Judge's hand with a hammer

Tenancy Tribunal in NZ

Are you looking for information about the NZ Tenancy Tribunal? You have come to the right place!

What is Tenancy Tribunal?

The Tenancy Tribunal is a type of court that deals with disputes between tenants and landlords. Hearings are held to settle these disputes with legally binding tribunal orders.

Which problems can the NZ Tenancy Tribunal solve?

The NZ Tenancy Tribunal can resolve various types of problems, such as tenancy disputes regarding:

  • Overdue rent
  • Unlawful entry by a landlord
  • Damage to a rental property
  • Harassment by tenant/landlord
  • Breach of privacy by a landlord

Before for the hearing

1. Read the Residential Tenancies Act

The Residential Tenancies Act is a law governing landlord and tenant relations, setting out legal requirements and obligations that both parties must adhere to during residential tenancies.

To read the Residential Tenancies Act online, head to www.legislation.govt.nz.

Knowing the contents of the Residential Tenancies Act can help you understand your case and the claims against you better, which will allow you to represent yourself with confidence on the day of the hearing.

2. Study precedents

It is a good idea to have a look at past Tenancy Tribunal orders online to study previous cases that are similar to yours. Familiarising yourself with the various outcomes of different cases will help you prepare yourself for any unexpected questions directed at you at the hearing.

Tribunal order

A tribunal order is a ruling issued by an adjudicator to settle a dispute, normally on the day of the hearing. The order, a copy of which is received by both the landlord and the tenant, must be obeyed.

Tribunal orders are public information. They are published on the Ministry of Justice website, which means you can find other people’s tribunal orders there. The process is very simple and you don’t need to fill in all the fields – just select “Type” in the “Damages and Compensation” section, push the “Search” button, and download the PDF file.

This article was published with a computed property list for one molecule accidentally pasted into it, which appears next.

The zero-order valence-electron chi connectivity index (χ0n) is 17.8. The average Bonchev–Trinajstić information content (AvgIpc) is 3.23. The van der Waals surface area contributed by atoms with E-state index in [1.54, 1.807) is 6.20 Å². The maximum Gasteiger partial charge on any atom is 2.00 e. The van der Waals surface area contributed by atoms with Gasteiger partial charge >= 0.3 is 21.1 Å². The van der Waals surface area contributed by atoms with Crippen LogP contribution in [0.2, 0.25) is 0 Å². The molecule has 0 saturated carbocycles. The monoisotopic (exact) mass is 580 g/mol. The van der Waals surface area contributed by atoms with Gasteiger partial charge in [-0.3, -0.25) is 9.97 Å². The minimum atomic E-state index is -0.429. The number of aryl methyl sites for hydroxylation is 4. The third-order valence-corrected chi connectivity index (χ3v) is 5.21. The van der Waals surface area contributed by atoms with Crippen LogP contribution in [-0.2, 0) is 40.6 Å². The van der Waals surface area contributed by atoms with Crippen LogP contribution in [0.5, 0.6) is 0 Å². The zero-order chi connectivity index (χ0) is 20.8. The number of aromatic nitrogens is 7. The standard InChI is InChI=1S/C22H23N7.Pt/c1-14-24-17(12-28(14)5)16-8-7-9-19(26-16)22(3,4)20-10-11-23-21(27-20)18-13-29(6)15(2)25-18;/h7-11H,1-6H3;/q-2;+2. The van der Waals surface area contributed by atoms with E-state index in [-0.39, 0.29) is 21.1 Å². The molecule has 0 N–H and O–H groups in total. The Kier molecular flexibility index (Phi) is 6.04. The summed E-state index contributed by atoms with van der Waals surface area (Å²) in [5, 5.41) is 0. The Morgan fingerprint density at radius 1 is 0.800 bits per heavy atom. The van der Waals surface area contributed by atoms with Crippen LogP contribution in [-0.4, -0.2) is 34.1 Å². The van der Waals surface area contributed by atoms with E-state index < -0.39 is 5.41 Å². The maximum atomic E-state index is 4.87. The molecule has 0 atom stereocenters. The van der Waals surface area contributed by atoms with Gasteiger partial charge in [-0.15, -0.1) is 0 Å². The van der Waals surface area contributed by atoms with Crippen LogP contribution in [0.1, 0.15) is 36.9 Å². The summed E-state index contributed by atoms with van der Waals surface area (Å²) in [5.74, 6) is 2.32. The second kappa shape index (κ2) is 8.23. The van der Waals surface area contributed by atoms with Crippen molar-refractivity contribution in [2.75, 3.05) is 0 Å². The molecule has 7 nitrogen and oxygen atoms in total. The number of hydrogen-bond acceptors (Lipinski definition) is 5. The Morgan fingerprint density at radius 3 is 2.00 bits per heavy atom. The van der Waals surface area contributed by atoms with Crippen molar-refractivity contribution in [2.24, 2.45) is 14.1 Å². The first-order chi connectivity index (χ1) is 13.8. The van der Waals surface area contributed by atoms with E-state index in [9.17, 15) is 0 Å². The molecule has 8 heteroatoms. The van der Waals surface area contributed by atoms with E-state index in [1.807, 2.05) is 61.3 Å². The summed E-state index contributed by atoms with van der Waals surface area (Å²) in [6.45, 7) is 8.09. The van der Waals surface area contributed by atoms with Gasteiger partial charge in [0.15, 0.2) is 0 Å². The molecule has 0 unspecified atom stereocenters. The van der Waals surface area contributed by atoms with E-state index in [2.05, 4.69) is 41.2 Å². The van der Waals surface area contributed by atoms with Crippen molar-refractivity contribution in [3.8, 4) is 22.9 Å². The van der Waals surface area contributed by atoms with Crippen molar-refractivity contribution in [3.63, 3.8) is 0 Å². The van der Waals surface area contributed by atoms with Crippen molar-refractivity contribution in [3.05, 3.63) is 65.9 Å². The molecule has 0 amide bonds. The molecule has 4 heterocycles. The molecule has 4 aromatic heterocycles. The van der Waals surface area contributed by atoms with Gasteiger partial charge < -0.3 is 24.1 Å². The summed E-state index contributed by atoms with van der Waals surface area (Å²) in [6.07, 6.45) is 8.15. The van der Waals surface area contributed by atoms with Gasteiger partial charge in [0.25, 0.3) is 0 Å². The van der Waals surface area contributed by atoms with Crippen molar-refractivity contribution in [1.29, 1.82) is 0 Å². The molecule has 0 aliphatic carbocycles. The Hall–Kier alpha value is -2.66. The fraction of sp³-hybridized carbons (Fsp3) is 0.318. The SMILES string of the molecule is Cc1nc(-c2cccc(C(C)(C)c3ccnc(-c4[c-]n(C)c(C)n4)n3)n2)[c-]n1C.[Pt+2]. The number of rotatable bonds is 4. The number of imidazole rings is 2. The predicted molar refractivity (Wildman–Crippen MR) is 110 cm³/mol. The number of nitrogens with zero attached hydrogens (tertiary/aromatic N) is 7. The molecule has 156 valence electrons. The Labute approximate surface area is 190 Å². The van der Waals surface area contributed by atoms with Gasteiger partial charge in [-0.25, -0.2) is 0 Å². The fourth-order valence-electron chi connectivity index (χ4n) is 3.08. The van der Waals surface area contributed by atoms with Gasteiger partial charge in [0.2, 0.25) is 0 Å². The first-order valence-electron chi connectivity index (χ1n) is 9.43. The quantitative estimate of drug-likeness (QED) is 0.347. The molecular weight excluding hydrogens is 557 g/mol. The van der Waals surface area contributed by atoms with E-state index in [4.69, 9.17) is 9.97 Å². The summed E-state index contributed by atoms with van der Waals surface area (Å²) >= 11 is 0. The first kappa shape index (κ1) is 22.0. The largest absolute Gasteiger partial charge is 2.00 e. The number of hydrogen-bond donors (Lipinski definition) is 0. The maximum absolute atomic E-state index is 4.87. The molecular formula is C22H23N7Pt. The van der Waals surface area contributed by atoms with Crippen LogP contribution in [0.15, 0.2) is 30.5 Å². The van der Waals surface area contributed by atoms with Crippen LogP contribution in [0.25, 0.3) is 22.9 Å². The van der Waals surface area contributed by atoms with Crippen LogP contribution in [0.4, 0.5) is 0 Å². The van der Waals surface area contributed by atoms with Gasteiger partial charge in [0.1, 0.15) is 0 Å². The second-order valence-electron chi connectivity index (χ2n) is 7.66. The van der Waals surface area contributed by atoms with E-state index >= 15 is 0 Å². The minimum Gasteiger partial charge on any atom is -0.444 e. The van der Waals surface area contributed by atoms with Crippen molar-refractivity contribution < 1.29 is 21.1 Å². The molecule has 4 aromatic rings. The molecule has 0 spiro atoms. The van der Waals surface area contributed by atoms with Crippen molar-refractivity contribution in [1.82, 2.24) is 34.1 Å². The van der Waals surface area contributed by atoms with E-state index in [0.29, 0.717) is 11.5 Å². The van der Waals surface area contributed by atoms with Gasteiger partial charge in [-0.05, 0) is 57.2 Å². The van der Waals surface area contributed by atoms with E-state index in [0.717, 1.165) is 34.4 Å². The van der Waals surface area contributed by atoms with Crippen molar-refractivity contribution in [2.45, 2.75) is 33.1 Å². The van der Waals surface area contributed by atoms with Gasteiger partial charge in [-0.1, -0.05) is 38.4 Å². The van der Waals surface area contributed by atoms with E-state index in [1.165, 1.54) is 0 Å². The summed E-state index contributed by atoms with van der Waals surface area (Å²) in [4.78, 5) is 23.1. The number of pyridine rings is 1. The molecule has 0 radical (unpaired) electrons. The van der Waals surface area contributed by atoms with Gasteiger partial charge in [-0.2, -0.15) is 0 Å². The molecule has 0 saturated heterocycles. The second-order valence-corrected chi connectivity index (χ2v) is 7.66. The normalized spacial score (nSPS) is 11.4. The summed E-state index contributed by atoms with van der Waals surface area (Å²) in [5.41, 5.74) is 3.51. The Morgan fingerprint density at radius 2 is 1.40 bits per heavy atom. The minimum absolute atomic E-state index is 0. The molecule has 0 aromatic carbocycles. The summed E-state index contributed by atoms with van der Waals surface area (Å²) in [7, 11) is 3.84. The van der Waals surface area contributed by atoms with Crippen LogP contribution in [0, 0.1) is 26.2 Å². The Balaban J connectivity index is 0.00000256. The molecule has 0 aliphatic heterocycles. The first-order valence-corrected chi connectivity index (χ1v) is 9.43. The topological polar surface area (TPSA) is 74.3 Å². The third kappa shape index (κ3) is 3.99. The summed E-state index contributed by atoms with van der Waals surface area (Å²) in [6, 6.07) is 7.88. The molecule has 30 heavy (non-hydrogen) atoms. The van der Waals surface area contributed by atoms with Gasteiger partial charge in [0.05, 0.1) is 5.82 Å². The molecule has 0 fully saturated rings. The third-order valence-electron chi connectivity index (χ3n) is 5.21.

It is not recommended to mention precedents during the hearing, since it is only the issues in a particular case and tribunal application that are considered and included in the decision.

3. Make a cross-application

A cross-application is an application filed when you already have a rental tribunal application made against you but also want to discuss other issues at the same time in one hearing.

Filing a cross-application means you get to paint an overall picture of your tenancy at a hearing and voice any other issues you may have had, which allows you to set the record straight when it comes to false accusations against you.

4. Resolve all questions in advance

People who apply to the Tenancy Tribunal for the first time usually have all sorts of questions about the hearing, ranging from what they should bring with them and what they should wear to what is considered supporting evidence.

In order to improve your chances of representing yourself efficiently and with confidence on the day of the hearing, it is advisable to resolve any questions you may have about it in reasonable advance:

5. Prepare your story in advance

  • The tenant is supposed to tell the Tribunal their story related to the issue at hand, briefly and clearly.

  • The landlord will also tell the dispute tribunal their story related to the issue at hand. If they are the applicant, they will explain their side first.

Your statement should be brief, offering a summary of the facts that lasts no longer than a couple of minutes. Writing your story down will help you remember key facts and important dates and ensure that you get your point across in the limited time you have.

While you should practice learning your story by heart before the hearing, you can read from your notes during the hearing as long as your delivery is confident.

Example tenant story

Potential applicants can insert the details of their own case into this example story, using it as a template:

“From the beginning of my tenancy in March 2019, I noticed the locks to my apartment were broken and I requested that my landlord, Mr. Jones, repairs them, to which he agreed. Despite repeated requests since then, both orally and in writing, Mr. Jones has not repaired the locks. This compromised the security of my premises to the extent that I suffered a break-in in August 2019, which caused me severe emotional distress. I have turned to the Tribunal to request compensation for the damages incurred as a result of the break-in and an immediate lock replacement”.

6. Engage with a professional property manager

The advantages of engaging a professional property manager to represent you include the following:

  • Knowledge of the law: The law can be complicated and change regularly and lawyers are experts.